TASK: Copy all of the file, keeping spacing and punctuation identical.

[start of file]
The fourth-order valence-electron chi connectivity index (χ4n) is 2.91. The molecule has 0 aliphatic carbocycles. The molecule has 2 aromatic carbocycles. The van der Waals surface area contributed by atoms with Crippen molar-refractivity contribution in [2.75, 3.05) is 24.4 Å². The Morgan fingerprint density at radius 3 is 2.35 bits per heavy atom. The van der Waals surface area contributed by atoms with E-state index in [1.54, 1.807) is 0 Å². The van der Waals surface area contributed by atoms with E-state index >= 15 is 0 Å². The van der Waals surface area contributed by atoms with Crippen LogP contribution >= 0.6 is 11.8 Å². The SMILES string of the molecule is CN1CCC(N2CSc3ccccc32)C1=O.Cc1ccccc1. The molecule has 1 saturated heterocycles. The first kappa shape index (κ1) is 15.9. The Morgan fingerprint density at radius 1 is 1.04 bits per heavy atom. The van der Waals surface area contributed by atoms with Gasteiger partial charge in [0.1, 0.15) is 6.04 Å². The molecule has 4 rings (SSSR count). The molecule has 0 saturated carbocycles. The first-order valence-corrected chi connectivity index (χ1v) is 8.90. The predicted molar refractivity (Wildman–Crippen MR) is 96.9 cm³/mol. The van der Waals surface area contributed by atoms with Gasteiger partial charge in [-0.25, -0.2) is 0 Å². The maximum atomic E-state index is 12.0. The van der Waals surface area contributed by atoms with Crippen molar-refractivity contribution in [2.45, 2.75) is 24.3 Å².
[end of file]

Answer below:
The fourth-order valence-electron chi connectivity index (χ4n) is 2.91. The molecule has 0 aliphatic carbocycles. The molecule has 2 aromatic carbocycles. The van der Waals surface area contributed by atoms with Crippen molar-refractivity contribution in [2.75, 3.05) is 24.4 Å². The Morgan fingerprint density at radius 3 is 2.35 bits per heavy atom. The van der Waals surface area contributed by atoms with E-state index in [1.54, 1.807) is 0 Å². The van der Waals surface area contributed by atoms with E-state index >= 15 is 0 Å². The van der Waals surface area contributed by atoms with Crippen LogP contribution >= 0.6 is 11.8 Å². The SMILES string of the molecule is CN1CCC(N2CSc3ccccc32)C1=O.Cc1ccccc1. The molecule has 1 saturated heterocycles. The first kappa shape index (κ1) is 15.9. The Morgan fingerprint density at radius 1 is 1.04 bits per heavy atom. The van der Waals surface area contributed by atoms with Gasteiger partial charge in [0.1, 0.15) is 6.04 Å². The molecule has 4 rings (SSSR count). The molecule has 0 saturated carbocycles. The first-order valence-corrected chi connectivity index (χ1v) is 8.90. The predicted molar refractivity (Wildman–Crippen MR) is 96.9 cm³/mol. The van der Waals surface area contributed by atoms with Gasteiger partial charge in [-0.25, -0.2) is 0 Å². The maximum atomic E-state index is 12.0. The van der Waals surface area contributed by atoms with Crippen molar-refractivity contribution in [2.45, 2.75) is 24.3 Å².